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'There will be more on the line' - captains welcome World Test Championship

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World Test Championship will give Test cricket a boost - Kohli (1:16)

Virat Kohli, the India captain, says that the World Test Championship will give Test cricket the incentive it needs (1:16)

The inaugural World Test Championship (WTC) kicks off on August 1 at Edgbaston with the first Ashes Test, before Sri Lanka host New Zealand from August 14 and India play their first Test in the West Indies from August 22. Here's a look at what some key players are saying about the new competition, which is expected to add context to every Test series.

Virat Kohli, India captain

"It is a great thing, to be honest. We all were looking forward to it. Very honestly, we felt like there were a few series in between where after big tours we felt like maybe a one-off Test or a couple of Tests were not apt for the moment, but this gives a lot of context to all kinds of cricket that we are going to play.

"It is a great thing for Test cricket at the moment because we have been talking about it for the last two-three years, regardless of how we have played as a team and the interest of the fans building because of that, going for results and all that sort of stuff.

"Test cricket really needed a boost. The players were always putting in the effort but from a global point of view, an incentive attached in a way which the Test Championship presents. I think for all the cricketers involved now, every session and every game will be more intense, there will be more on the line. So it will be challenging, but all the more exciting and all the teams I am sure are going to enjoy a lot through this whole journey of the Test Championships.

"This should add a bit more colour to Test cricket, having the numbers and names gives a clear indication of who is who" Jason Holder

"We are awaiting the ICC World Test Championship with great enthusiasm as it adds context to the longest format of the game. Test cricket is very challenging and coming out on top in the traditional form is always highly satisfying. The Indian team has done really well in recent years and will be fancying its chances in the championship."

Tim Paine, Australia Test captain

"The World Test Championship is a fantastic initiative. We love playing Test cricket, it's the pinnacle for us, remains hugely popular in Australia and we're fortunate that it enjoys great support at home among players, the media and the public. To wear the baggy green is the ultimate for all Australian cricketers and if the World Test Championship helps to ensure that all countries make Tests a high priority then that has to be good news for the game in general and the continuing health of the format in particular."

Jason Holder, West Indies captain

"It brings a different dynamic to Test cricket. It's the format that the true cricket fan really loves and adores. Having something more to play for now, with points and an overall winner at the end of the two years and to decide who is the best Test team in the world is great. Having numbers and names at the back of the shirts also adds a bit of flavour to the game as well. This should add a bit more colour to Test cricket, having the numbers and names gives a clear indication of who is who.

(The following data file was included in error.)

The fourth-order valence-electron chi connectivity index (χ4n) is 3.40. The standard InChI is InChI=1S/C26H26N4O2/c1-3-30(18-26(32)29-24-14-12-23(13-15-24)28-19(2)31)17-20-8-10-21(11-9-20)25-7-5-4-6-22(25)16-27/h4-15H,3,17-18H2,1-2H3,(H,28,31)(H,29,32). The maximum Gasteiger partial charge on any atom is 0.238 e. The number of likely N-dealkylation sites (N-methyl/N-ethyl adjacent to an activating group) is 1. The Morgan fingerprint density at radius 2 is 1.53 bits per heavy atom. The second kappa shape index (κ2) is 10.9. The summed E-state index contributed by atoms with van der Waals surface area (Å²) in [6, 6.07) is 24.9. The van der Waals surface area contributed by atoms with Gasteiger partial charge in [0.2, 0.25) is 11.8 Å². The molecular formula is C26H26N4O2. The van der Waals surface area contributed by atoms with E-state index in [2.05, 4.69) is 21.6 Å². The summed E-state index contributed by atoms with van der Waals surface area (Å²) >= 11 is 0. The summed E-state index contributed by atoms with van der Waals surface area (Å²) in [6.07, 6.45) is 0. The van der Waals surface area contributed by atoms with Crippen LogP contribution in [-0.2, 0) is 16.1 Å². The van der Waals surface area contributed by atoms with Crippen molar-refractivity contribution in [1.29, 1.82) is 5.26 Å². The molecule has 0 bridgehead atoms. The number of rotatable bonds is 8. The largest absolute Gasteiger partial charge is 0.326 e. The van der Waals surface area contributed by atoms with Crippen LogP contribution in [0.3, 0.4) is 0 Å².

"Going through five intense days of cricket and then the last session, getting the ultimate results - that's the beauty of the game. When you're on the winning end of a Test match, after fighting so hard, that actually makes you feel like you have done something significant.

"I cherish those moments and every Test win because they stand out significantly. Being put under pressure for five days - the mental struggle, the mental grind - and then to be able to win is what it's all about. We recall the win at Leeds against England back in 2017, when we played so hard and gave it everything to come away with that kind of victory was truly remarkable and quite memorable."

Faf du Plessis, South Africa captain

"The ICC Test Championship is something new and quite exciting for this format. We have longed to have something to play for that gives proper context to Test cricket. The Proteas have had some cracking contests in bilateral series over the last couple of years, and going forward, the stakes are high because every series matters over a period of two years with it culminating in a final at Lord's. It's refreshing; as the players we are looking forward to this new chapter of Test cricket.

"We have a tough assignment to start with against India away playing for the Freedom series. We beat them at home last season but playing against India in India is probably one of the toughest challenges for an international player. We then have the current world champions England at home, this is always a cracker of a series during our summer and one that we look forward to. We probably have the toughest start, but everyone will play everyone, so it doesn't really matter."

"I feel Test cricket is in a healthy state. The players who play all three formats will attest to the fact that Test cricket is the purest format of the game and it is still the No. 1 format. The younger generation may enjoy the hustle and bustle of T20 cricket but when a Test match goes down to the final hour on the fifth day, that entertainment is hard to beat."

James Anderson, England's leading Test wicket-taker

"Test cricket is the pinnacle of our sport. It is the very essence of cricket and the majority of players want to strive to play the purest form of the game. The ICC World Test Championship is another brilliant initiative for the sport, adding context and relevance to every Test series. Every Test matters, but even more so now."